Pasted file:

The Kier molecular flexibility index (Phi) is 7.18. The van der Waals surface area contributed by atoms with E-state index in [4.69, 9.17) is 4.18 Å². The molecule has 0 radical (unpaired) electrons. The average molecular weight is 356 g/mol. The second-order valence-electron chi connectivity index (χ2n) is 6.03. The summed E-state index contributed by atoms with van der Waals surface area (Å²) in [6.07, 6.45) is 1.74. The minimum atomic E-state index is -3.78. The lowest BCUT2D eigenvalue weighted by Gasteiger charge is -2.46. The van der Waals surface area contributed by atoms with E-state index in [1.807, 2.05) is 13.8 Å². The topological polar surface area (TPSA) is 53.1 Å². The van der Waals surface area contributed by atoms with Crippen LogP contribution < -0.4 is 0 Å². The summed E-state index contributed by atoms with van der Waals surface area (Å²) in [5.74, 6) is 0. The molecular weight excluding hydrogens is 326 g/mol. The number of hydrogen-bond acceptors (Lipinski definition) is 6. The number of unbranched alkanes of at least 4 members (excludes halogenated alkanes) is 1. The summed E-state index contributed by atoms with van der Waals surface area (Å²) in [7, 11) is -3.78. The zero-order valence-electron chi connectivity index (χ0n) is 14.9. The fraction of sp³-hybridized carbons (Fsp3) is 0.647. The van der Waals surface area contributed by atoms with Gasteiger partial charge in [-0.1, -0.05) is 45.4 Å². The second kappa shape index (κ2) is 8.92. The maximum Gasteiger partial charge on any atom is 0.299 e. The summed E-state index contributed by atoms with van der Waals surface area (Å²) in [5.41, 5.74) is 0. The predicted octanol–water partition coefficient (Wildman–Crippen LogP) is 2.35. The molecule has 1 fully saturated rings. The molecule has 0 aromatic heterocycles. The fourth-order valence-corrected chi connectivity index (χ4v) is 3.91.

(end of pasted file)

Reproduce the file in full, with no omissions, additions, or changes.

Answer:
The Kier molecular flexibility index (Phi) is 7.18. The van der Waals surface area contributed by atoms with E-state index in [4.69, 9.17) is 4.18 Å². The molecule has 0 radical (unpaired) electrons. The average molecular weight is 356 g/mol. The second-order valence-electron chi connectivity index (χ2n) is 6.03. The summed E-state index contributed by atoms with van der Waals surface area (Å²) in [6.07, 6.45) is 1.74. The minimum atomic E-state index is -3.78. The lowest BCUT2D eigenvalue weighted by Gasteiger charge is -2.46. The van der Waals surface area contributed by atoms with E-state index in [1.807, 2.05) is 13.8 Å². The topological polar surface area (TPSA) is 53.1 Å². The van der Waals surface area contributed by atoms with Crippen LogP contribution < -0.4 is 0 Å². The summed E-state index contributed by atoms with van der Waals surface area (Å²) in [5.74, 6) is 0. The molecular weight excluding hydrogens is 326 g/mol. The number of hydrogen-bond acceptors (Lipinski definition) is 6. The number of unbranched alkanes of at least 4 members (excludes halogenated alkanes) is 1. The summed E-state index contributed by atoms with van der Waals surface area (Å²) in [7, 11) is -3.78. The zero-order valence-electron chi connectivity index (χ0n) is 14.9. The fraction of sp³-hybridized carbons (Fsp3) is 0.647. The van der Waals surface area contributed by atoms with Gasteiger partial charge in [-0.1, -0.05) is 45.4 Å². The second kappa shape index (κ2) is 8.92. The maximum Gasteiger partial charge on any atom is 0.299 e. The summed E-state index contributed by atoms with van der Waals surface area (Å²) in [5.41, 5.74) is 0. The predicted octanol–water partition coefficient (Wildman–Crippen LogP) is 2.35. The molecule has 1 fully saturated rings. The molecule has 0 aromatic heterocycles. The fourth-order valence-corrected chi connectivity index (χ4v) is 3.91.